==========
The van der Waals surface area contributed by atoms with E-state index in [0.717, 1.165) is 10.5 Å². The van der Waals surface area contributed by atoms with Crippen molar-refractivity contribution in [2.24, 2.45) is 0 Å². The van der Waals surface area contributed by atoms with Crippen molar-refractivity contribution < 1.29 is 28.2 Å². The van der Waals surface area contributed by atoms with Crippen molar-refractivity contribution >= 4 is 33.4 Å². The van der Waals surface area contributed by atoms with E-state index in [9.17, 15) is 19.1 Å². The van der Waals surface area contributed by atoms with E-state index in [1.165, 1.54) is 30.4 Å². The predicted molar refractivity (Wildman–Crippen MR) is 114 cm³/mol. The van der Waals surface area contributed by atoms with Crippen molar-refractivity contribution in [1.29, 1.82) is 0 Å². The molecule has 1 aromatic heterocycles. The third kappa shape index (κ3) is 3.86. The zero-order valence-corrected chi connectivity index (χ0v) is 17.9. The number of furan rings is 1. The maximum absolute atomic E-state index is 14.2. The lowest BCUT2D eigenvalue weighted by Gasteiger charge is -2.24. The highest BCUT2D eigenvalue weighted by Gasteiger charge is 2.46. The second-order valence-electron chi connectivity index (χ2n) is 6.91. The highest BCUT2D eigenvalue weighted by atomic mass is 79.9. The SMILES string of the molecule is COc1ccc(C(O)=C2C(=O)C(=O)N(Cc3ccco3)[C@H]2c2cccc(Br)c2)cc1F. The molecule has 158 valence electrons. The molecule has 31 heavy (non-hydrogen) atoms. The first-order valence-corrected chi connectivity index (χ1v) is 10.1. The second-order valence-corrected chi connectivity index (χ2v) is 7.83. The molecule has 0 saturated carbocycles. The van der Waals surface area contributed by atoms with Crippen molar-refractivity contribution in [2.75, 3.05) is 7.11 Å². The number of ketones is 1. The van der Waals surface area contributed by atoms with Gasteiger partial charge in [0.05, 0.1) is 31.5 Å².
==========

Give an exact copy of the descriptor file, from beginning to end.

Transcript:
The van der Waals surface area contributed by atoms with E-state index in [0.717, 1.165) is 10.5 Å². The van der Waals surface area contributed by atoms with Crippen molar-refractivity contribution in [2.24, 2.45) is 0 Å². The van der Waals surface area contributed by atoms with Crippen molar-refractivity contribution < 1.29 is 28.2 Å². The van der Waals surface area contributed by atoms with Crippen molar-refractivity contribution >= 4 is 33.4 Å². The van der Waals surface area contributed by atoms with E-state index in [9.17, 15) is 19.1 Å². The van der Waals surface area contributed by atoms with E-state index in [1.165, 1.54) is 30.4 Å². The predicted molar refractivity (Wildman–Crippen MR) is 114 cm³/mol. The van der Waals surface area contributed by atoms with Crippen molar-refractivity contribution in [1.29, 1.82) is 0 Å². The molecule has 1 aromatic heterocycles. The third kappa shape index (κ3) is 3.86. The zero-order valence-corrected chi connectivity index (χ0v) is 17.9. The number of furan rings is 1. The maximum absolute atomic E-state index is 14.2. The lowest BCUT2D eigenvalue weighted by Gasteiger charge is -2.24. The highest BCUT2D eigenvalue weighted by Gasteiger charge is 2.46. The second-order valence-electron chi connectivity index (χ2n) is 6.91. The highest BCUT2D eigenvalue weighted by atomic mass is 79.9. The SMILES string of the molecule is COc1ccc(C(O)=C2C(=O)C(=O)N(Cc3ccco3)[C@H]2c2cccc(Br)c2)cc1F. The molecule has 158 valence electrons. The molecule has 31 heavy (non-hydrogen) atoms. The first-order valence-corrected chi connectivity index (χ1v) is 10.1. The second-order valence-corrected chi connectivity index (χ2v) is 7.83. The molecule has 0 saturated carbocycles. The van der Waals surface area contributed by atoms with Crippen molar-refractivity contribution in [2.75, 3.05) is 7.11 Å². The number of ketones is 1. The van der Waals surface area contributed by atoms with Gasteiger partial charge in [0.05, 0.1) is 31.5 Å².